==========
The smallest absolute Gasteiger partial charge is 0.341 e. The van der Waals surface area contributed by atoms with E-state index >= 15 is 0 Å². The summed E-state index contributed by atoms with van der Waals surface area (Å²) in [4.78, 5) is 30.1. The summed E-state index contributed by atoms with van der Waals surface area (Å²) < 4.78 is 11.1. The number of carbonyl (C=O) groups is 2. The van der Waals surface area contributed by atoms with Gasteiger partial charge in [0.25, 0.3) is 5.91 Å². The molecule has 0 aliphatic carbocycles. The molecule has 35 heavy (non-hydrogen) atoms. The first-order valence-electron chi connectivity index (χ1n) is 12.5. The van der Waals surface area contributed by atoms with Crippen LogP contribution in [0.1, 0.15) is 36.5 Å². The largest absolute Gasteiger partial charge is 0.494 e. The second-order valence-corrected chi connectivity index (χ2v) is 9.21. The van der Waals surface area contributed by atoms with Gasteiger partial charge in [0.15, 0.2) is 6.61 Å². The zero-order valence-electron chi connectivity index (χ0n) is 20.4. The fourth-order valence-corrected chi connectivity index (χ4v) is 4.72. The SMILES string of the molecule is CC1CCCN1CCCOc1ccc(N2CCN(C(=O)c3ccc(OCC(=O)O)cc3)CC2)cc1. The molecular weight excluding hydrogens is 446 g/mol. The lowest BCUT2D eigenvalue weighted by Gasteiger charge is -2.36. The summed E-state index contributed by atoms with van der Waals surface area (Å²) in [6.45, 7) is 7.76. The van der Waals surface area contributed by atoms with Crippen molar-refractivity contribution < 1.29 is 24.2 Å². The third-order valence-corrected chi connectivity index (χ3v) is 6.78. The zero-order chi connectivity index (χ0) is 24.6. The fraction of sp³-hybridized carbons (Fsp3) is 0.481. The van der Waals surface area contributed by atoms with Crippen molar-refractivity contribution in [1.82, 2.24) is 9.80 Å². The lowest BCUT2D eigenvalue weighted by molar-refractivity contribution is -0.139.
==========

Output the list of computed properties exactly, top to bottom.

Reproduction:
The smallest absolute Gasteiger partial charge is 0.341 e. The van der Waals surface area contributed by atoms with E-state index >= 15 is 0 Å². The summed E-state index contributed by atoms with van der Waals surface area (Å²) in [4.78, 5) is 30.1. The summed E-state index contributed by atoms with van der Waals surface area (Å²) < 4.78 is 11.1. The number of carbonyl (C=O) groups is 2. The van der Waals surface area contributed by atoms with Gasteiger partial charge in [0.25, 0.3) is 5.91 Å². The molecule has 0 aliphatic carbocycles. The molecule has 35 heavy (non-hydrogen) atoms. The first-order valence-electron chi connectivity index (χ1n) is 12.5. The van der Waals surface area contributed by atoms with Crippen LogP contribution in [0.1, 0.15) is 36.5 Å². The largest absolute Gasteiger partial charge is 0.494 e. The second-order valence-corrected chi connectivity index (χ2v) is 9.21. The van der Waals surface area contributed by atoms with Gasteiger partial charge in [0.15, 0.2) is 6.61 Å². The zero-order valence-electron chi connectivity index (χ0n) is 20.4. The fourth-order valence-corrected chi connectivity index (χ4v) is 4.72. The SMILES string of the molecule is CC1CCCN1CCCOc1ccc(N2CCN(C(=O)c3ccc(OCC(=O)O)cc3)CC2)cc1. The molecular weight excluding hydrogens is 446 g/mol. The lowest BCUT2D eigenvalue weighted by Gasteiger charge is -2.36. The summed E-state index contributed by atoms with van der Waals surface area (Å²) in [6.45, 7) is 7.76. The van der Waals surface area contributed by atoms with Crippen molar-refractivity contribution < 1.29 is 24.2 Å². The third-order valence-corrected chi connectivity index (χ3v) is 6.78. The zero-order chi connectivity index (χ0) is 24.6. The fraction of sp³-hybridized carbons (Fsp3) is 0.481. The van der Waals surface area contributed by atoms with Crippen molar-refractivity contribution in [1.82, 2.24) is 9.80 Å². The lowest BCUT2D eigenvalue weighted by molar-refractivity contribution is -0.139.